West, M.J. and Went, M.J. (2008) The spectroscopic detection of exogenous material in fingerprints after development with powders and recovery with adhesive lifters. Forensic Science International, 174 (1). pp. 1-5. ISSN 0379-0738.
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The application of powders to fingerprints has long been established as an effective and reliable method for developing latent fingerprints. The powders adhere to the ridge pattern of the fingerprint only, thus allowing the image to be visualised. Fingerprints developed in situ at a crime scene routinely undergo lifting with specialist tapes to facilitate subsequent laboratory analysis. As with all recovered evidence these samples would be stored in evidence bags to allow secure transit from the scene to the laboratory and also to preserve the chain of evidence. In this paper, the application of Raman spectroscopy for the analysis of exogenous material in latent fingerprints is reported for contaminated fingerprints that had been treated with powders and also subsequently lifted with adhesive tapes. A selection of over the counter (OTC) analgesics were used as samples for the analysis and contaminated fingerprints were deposited on clean glass slides. The application of aluminium or iron based powders to contaminated fingerprints did not interfere with the Raman spectra obtained for the contaminants. In most cases background fluorescence attributed to the sebaceous content of the latent fingerprint was reduced by the application of the powder thus reducing spectral interference. Contaminated fingerprints developed with powders and then lifted with lifting tapes were also examined. The combination of these two techniques did not interfere with the successful analysis of exogenous contaminants by Raman spectroscopy. The lifting process was repeated using hinge lifters. As the hinge lifters exhibited strong Raman bands the spectroscopic analysis was more complex and an increase in the number of exposures to the detector allowed for improved clarification. Raman spectra of developed and lifted fingerprints recorded through evidence bags were obtained and it was found that the detection process was not compromised in any way. Although the application of powders did not interfere with the detection process the time taken to locate the contaminant was increased due to the physical presence of more material within the fingerprint. The presence of interfering Raman bands from lifting tapes is another potential complication. This, however, could be removed by spectral subtraction or by the choice of lifting tapes that have only weak Raman bands.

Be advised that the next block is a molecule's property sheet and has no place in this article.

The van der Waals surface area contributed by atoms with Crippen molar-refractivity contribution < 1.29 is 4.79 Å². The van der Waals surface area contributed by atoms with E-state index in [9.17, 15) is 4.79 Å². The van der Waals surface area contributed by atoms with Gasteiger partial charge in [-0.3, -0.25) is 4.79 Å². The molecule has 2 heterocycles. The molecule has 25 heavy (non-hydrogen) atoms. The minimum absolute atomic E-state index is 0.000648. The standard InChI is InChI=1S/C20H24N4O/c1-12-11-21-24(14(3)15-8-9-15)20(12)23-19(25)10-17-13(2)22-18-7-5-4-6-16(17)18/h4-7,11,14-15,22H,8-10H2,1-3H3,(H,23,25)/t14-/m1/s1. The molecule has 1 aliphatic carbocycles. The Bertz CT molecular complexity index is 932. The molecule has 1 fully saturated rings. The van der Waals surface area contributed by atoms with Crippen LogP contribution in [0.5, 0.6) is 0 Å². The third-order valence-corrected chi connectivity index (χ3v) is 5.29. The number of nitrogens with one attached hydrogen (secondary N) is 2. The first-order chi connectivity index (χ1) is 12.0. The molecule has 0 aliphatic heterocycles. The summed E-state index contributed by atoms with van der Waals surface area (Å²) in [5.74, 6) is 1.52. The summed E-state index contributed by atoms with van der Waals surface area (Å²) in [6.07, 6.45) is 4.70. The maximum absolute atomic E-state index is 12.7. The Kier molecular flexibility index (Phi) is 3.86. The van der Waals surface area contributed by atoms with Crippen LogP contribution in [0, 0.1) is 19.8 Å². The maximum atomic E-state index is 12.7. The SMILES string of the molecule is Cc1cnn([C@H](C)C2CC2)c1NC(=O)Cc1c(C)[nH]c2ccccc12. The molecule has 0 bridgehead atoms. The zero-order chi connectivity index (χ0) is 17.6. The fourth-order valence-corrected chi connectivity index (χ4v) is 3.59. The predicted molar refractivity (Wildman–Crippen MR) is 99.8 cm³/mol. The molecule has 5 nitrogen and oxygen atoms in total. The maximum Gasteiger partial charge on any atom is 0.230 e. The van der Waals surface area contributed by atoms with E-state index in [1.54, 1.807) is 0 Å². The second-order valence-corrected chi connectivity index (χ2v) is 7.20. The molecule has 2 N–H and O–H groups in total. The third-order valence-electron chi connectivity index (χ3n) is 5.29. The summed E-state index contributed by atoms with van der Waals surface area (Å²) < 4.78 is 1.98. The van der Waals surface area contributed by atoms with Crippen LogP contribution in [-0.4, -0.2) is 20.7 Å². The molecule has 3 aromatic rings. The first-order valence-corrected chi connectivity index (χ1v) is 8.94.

|Uncontrolled keywords:||Raman spectroscopy; fingerprints; fingerprint development; fingerprint lifting; exogenous material; analgesics|
|Subjects:||R Medicine > RA Public aspects of medicine > RA1001 Forensic Medicine. Medical jurisprudence. Legal medicine|
|Divisions:||Faculties > Science Technology and Medical Studies > School of Physical Sciences|
|Depositing User:||Louise Dorman|
|Date Deposited:||20 Mar 2009 14:36|
|Last Modified:||20 Mar 2009 14:36|
|Resource URI:||http://kar.kent.ac.uk/id/eprint/15322 (The current URI for this page, for reference purposes)|
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